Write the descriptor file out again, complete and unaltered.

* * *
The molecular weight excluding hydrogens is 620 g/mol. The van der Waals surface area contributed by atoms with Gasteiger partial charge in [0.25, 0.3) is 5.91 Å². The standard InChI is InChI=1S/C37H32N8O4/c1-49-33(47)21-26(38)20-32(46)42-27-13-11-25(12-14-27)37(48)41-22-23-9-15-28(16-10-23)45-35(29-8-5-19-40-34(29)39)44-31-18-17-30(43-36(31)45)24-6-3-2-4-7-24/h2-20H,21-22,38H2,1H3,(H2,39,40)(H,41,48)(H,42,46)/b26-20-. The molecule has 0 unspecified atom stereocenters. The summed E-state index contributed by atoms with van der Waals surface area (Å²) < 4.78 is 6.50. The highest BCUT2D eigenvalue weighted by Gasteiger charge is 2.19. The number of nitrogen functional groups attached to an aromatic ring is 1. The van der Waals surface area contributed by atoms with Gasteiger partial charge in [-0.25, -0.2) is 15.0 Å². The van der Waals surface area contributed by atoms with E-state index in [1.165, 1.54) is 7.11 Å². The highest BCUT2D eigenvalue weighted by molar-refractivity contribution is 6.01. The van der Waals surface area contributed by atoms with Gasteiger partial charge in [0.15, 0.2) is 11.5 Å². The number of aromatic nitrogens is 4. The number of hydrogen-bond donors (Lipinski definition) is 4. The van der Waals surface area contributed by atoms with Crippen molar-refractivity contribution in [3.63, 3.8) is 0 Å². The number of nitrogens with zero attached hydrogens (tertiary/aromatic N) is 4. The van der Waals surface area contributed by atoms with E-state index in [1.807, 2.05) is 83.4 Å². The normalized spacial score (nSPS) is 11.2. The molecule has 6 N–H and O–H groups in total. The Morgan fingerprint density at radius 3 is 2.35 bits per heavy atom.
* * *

The molecular weight excluding hydrogens is 620 g/mol. The van der Waals surface area contributed by atoms with Gasteiger partial charge in [0.25, 0.3) is 5.91 Å². The standard InChI is InChI=1S/C37H32N8O4/c1-49-33(47)21-26(38)20-32(46)42-27-13-11-25(12-14-27)37(48)41-22-23-9-15-28(16-10-23)45-35(29-8-5-19-40-34(29)39)44-31-18-17-30(43-36(31)45)24-6-3-2-4-7-24/h2-20H,21-22,38H2,1H3,(H2,39,40)(H,41,48)(H,42,46)/b26-20-. The molecule has 0 unspecified atom stereocenters. The summed E-state index contributed by atoms with van der Waals surface area (Å²) < 4.78 is 6.50. The highest BCUT2D eigenvalue weighted by Gasteiger charge is 2.19. The number of nitrogen functional groups attached to an aromatic ring is 1. The van der Waals surface area contributed by atoms with Gasteiger partial charge in [-0.25, -0.2) is 15.0 Å². The van der Waals surface area contributed by atoms with E-state index in [1.165, 1.54) is 7.11 Å². The highest BCUT2D eigenvalue weighted by molar-refractivity contribution is 6.01. The van der Waals surface area contributed by atoms with Gasteiger partial charge in [0.15, 0.2) is 11.5 Å². The number of aromatic nitrogens is 4. The number of hydrogen-bond donors (Lipinski definition) is 4. The van der Waals surface area contributed by atoms with Crippen molar-refractivity contribution in [3.63, 3.8) is 0 Å². The number of nitrogens with zero attached hydrogens (tertiary/aromatic N) is 4. The van der Waals surface area contributed by atoms with E-state index in [1.807, 2.05) is 83.4 Å². The normalized spacial score (nSPS) is 11.2. The molecule has 6 N–H and O–H groups in total. The Morgan fingerprint density at radius 3 is 2.35 bits per heavy atom.